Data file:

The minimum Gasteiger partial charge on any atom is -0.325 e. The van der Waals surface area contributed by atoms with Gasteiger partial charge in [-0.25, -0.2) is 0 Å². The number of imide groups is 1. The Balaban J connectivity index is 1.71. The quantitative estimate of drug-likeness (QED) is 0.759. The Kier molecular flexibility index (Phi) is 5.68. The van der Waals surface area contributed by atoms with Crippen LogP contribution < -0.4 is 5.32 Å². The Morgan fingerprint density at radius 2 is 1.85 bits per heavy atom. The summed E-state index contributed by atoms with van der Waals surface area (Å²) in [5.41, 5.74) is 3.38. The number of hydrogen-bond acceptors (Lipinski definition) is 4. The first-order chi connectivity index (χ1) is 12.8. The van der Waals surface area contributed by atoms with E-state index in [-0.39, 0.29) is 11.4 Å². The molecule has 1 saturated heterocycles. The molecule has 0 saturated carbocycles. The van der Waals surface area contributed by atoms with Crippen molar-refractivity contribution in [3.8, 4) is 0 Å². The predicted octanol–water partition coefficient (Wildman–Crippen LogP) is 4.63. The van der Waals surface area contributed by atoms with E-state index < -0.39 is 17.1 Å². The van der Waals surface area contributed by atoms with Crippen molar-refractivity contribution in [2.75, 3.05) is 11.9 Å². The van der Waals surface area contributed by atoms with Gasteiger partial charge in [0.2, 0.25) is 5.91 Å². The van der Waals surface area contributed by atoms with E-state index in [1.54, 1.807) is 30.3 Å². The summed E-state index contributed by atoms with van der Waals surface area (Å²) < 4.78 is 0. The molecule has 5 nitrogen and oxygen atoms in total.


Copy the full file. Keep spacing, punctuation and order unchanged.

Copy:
The minimum Gasteiger partial charge on any atom is -0.325 e. The van der Waals surface area contributed by atoms with Gasteiger partial charge in [-0.25, -0.2) is 0 Å². The number of imide groups is 1. The Balaban J connectivity index is 1.71. The quantitative estimate of drug-likeness (QED) is 0.759. The Kier molecular flexibility index (Phi) is 5.68. The van der Waals surface area contributed by atoms with Crippen LogP contribution < -0.4 is 5.32 Å². The Morgan fingerprint density at radius 2 is 1.85 bits per heavy atom. The summed E-state index contributed by atoms with van der Waals surface area (Å²) in [5.41, 5.74) is 3.38. The number of hydrogen-bond acceptors (Lipinski definition) is 4. The first-order chi connectivity index (χ1) is 12.8. The van der Waals surface area contributed by atoms with E-state index in [-0.39, 0.29) is 11.4 Å². The molecule has 1 saturated heterocycles. The molecule has 0 saturated carbocycles. The van der Waals surface area contributed by atoms with Crippen molar-refractivity contribution in [3.8, 4) is 0 Å². The predicted octanol–water partition coefficient (Wildman–Crippen LogP) is 4.63. The van der Waals surface area contributed by atoms with E-state index < -0.39 is 17.1 Å². The van der Waals surface area contributed by atoms with Crippen molar-refractivity contribution in [2.75, 3.05) is 11.9 Å². The van der Waals surface area contributed by atoms with Gasteiger partial charge in [0.2, 0.25) is 5.91 Å². The van der Waals surface area contributed by atoms with E-state index in [1.54, 1.807) is 30.3 Å². The summed E-state index contributed by atoms with van der Waals surface area (Å²) < 4.78 is 0. The molecule has 5 nitrogen and oxygen atoms in total.